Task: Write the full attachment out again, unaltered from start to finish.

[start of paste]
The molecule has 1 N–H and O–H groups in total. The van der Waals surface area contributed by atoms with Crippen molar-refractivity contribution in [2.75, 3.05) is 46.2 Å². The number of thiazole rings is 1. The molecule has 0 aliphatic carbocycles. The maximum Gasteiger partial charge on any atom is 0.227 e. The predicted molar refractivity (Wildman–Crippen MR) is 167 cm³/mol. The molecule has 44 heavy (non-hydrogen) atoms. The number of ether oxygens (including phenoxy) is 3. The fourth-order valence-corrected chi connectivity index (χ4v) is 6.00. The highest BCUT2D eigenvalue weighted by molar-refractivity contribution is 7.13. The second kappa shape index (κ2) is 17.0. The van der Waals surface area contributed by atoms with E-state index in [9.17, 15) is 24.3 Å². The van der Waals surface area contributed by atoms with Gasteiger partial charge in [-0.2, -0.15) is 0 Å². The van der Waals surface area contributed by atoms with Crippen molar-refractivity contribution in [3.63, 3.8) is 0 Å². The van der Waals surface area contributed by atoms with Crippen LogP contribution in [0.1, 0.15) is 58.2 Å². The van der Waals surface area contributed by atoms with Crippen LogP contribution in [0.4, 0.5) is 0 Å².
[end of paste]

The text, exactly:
The molecule has 1 N–H and O–H groups in total. The van der Waals surface area contributed by atoms with Crippen molar-refractivity contribution in [2.75, 3.05) is 46.2 Å². The number of thiazole rings is 1. The molecule has 0 aliphatic carbocycles. The maximum Gasteiger partial charge on any atom is 0.227 e. The predicted molar refractivity (Wildman–Crippen MR) is 167 cm³/mol. The molecule has 44 heavy (non-hydrogen) atoms. The number of ether oxygens (including phenoxy) is 3. The fourth-order valence-corrected chi connectivity index (χ4v) is 6.00. The highest BCUT2D eigenvalue weighted by molar-refractivity contribution is 7.13. The second kappa shape index (κ2) is 17.0. The van der Waals surface area contributed by atoms with E-state index in [9.17, 15) is 24.3 Å². The van der Waals surface area contributed by atoms with Gasteiger partial charge in [-0.2, -0.15) is 0 Å². The van der Waals surface area contributed by atoms with Crippen molar-refractivity contribution in [3.63, 3.8) is 0 Å². The van der Waals surface area contributed by atoms with Crippen LogP contribution in [0.1, 0.15) is 58.2 Å². The van der Waals surface area contributed by atoms with Crippen LogP contribution in [0.4, 0.5) is 0 Å².